The conversation doesn’t have to be rich vs. poor, capitalism or communism, equality over freedom.
E.A.: Extreme wealth inequality also leads to the de facto control of government by the rich (plutocracy), and so is incompatible with democracy. For this reason we need to disperse concentrated wealth through property and inheritance taxes, or even better, revise rules that allow excessive concentrations of wealth to build up in the first place. For example, stronger anti-trust regulations, particularly for banks, are probably worth investigating.
G.G.: Granting that equality is important, it would seem that freedom is at least as important. But aren’t the two in tension, since maintaining equality requires taking from those who have more and giving to those who have less? What do you say to those who think this way?
E.A.: Of course, taxes on income and wealth limit the freedom of those who would otherwise acquire huge shares. Still, that is only one side of the coin. The objection is like opposing stoplights on the grounds that they limit the freedom of movement of people in cars at red lights. Sure, but what about the people on the cross-streets, who can move more freely because cars have to stop? If we’re worried about how limiting wealth will affect freedom, we have to take account of how the freedom of people generally, across all social positions, will be affected by the limitations. More egalitarian distributions of wealth spread opportunity and hence freedom more widely and fully than systems in which wealth is concentrated in a tiny self-perpetuating class.
G.G.: Does this mean that you favor eliminating the capitalist economic system, which seems to be a main source of economic inequalities?
E.A.: No, I take for granted that private property and extensive markets will play indispensable roles in any modern free society of equals. This will generate some distributive inequality. Complete equality would require a command economy, which is incompatible not just with freedom, but also with equality. State Communism, for example, is a social hierarchy of domination and subordination based on party membership.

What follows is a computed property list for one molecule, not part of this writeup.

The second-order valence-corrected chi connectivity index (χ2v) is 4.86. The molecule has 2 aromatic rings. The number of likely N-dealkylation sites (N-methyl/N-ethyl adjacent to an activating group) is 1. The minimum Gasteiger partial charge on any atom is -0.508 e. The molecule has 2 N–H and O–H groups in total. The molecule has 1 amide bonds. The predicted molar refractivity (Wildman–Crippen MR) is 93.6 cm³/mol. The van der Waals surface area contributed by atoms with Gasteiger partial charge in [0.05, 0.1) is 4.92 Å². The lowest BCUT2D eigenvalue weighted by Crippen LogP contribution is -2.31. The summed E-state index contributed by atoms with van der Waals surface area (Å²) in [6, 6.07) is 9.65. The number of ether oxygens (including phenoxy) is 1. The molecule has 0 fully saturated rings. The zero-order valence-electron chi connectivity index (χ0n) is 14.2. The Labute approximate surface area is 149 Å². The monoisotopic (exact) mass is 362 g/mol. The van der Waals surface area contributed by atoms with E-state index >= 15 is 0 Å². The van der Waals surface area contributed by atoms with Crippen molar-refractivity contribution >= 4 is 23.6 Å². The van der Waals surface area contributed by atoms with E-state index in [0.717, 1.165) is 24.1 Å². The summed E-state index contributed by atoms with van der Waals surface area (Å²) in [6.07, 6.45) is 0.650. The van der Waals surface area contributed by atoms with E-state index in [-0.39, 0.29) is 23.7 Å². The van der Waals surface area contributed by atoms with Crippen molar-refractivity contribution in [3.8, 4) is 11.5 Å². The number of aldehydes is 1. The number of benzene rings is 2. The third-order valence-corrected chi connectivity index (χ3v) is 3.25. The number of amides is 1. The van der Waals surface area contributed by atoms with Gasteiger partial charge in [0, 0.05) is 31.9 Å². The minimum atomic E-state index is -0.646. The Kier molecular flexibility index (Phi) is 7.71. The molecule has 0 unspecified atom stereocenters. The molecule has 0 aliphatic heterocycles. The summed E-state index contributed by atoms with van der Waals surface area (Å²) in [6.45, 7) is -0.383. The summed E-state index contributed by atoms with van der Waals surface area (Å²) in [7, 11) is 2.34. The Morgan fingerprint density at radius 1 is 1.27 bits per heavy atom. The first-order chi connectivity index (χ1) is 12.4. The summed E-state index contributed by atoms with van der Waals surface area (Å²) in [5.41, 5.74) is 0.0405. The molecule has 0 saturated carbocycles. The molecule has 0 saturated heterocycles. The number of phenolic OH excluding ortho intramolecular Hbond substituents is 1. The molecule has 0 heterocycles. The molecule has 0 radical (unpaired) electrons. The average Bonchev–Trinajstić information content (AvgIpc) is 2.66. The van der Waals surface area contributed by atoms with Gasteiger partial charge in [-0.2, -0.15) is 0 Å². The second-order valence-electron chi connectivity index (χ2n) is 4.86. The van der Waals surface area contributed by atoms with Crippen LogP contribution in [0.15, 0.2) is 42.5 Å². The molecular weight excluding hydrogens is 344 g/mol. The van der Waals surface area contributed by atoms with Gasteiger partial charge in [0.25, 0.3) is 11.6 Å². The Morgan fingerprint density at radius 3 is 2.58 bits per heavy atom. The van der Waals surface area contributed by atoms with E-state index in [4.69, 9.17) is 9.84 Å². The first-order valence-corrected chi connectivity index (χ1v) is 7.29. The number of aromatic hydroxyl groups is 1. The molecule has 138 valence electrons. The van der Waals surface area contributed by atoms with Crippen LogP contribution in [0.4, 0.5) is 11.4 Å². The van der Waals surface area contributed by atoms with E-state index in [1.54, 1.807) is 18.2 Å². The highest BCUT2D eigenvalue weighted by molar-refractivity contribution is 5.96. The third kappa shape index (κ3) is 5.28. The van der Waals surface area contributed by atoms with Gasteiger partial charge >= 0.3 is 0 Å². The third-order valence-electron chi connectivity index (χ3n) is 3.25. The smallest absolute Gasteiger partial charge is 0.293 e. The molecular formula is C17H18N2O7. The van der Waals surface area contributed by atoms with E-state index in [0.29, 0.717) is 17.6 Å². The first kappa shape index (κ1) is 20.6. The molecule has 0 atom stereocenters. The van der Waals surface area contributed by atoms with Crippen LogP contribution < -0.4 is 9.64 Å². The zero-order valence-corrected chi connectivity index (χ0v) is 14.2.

What’s Wrong With Inequality? http://nyti.ms/1JwZBKj
“Its hard to think of another profession that pays less attention to leadership”
Telling quote regarding teaching. The problems cant all be the teachers fault. Lets cultivate excellence in principals and other leaders and administrators.
Want Reform? Principals Matter, Too http://nyti.ms/1b93I4H
I can’t agree with the author’s conclusion that Cop Cams are necessary. I do agree with the concerns he has about the negative impact of using them.
One figure is telling. Less than 1% of police citizen interactions involve force. So we want to record all police citizen interactions to deal with the perceived problem of less than less than 1% of interaction in which for is used inappropriately.
Just because the technology to record these interactions exist doesn’t mean we should use it. There are other better ways to improve interactions between police and citizens.
The Lost Language of Privacy http://nyti.ms/1NBoaMD
We’ve got our priorities wrong. GDP, the DOW, and military strength are the wrong things to look at when we measure our success as a country. The Social Progress Index is a much better indicator. Here we’re only #16, not #1.
If we focus on the euro gmpriorotues we’ll get the wrong outcome.
NYTimes: Enjoying the Low Life?
Its always refreshing to hear a CEO pledge to do more than just pursue profits. Its extraordinary when a CEO actually does something about it. Its exemplary when a CEO leads others to do the same.
“We are a country based on capitalism, but we should just have a more compassionate capitalism,” he says. “It shouldn’t be just about shareholders but, more broadly, stakeholders, from your customers to the environment.
The staff here is not usually a fan of legal action as means to problem solving, but this fella seems to be on to something.
The abysmal state of consumer rights and especially the right to privacy when it comes to personal data screams for a solution. Government is too interested in pleasing corporations before the electorate to solve this one.
Enter the dreaded class action lawsuit. A Chicago firm has specialized for years in bringing class action suits to force companies to change their data gathering practices and respect personal data. Its obviously financially motivated and for the most part the tactics it uses are not admirable methods of change, but they seem to be effective. This firm is following the Silicon Valley M.O. of the moment: disruption. They’re disrupting the Silicon Valley practice trading personal data for piles of cash. Silicon Valley should laud them for their creativity.
Everyone loves Uber and the taxi industry needed reform and disruption, but they’re a negative disruption which will ultimately be seen as a vehicle for indentured servitude and low quality service. They may ultimately be lauded for bringing about positive change, but their methods will be looked down upon. Ditto for these lawyers. We need disruption in the data gathering biz, especially disruption favoring consumers and privacy. We may not like the method, but we will be appreciative of the results.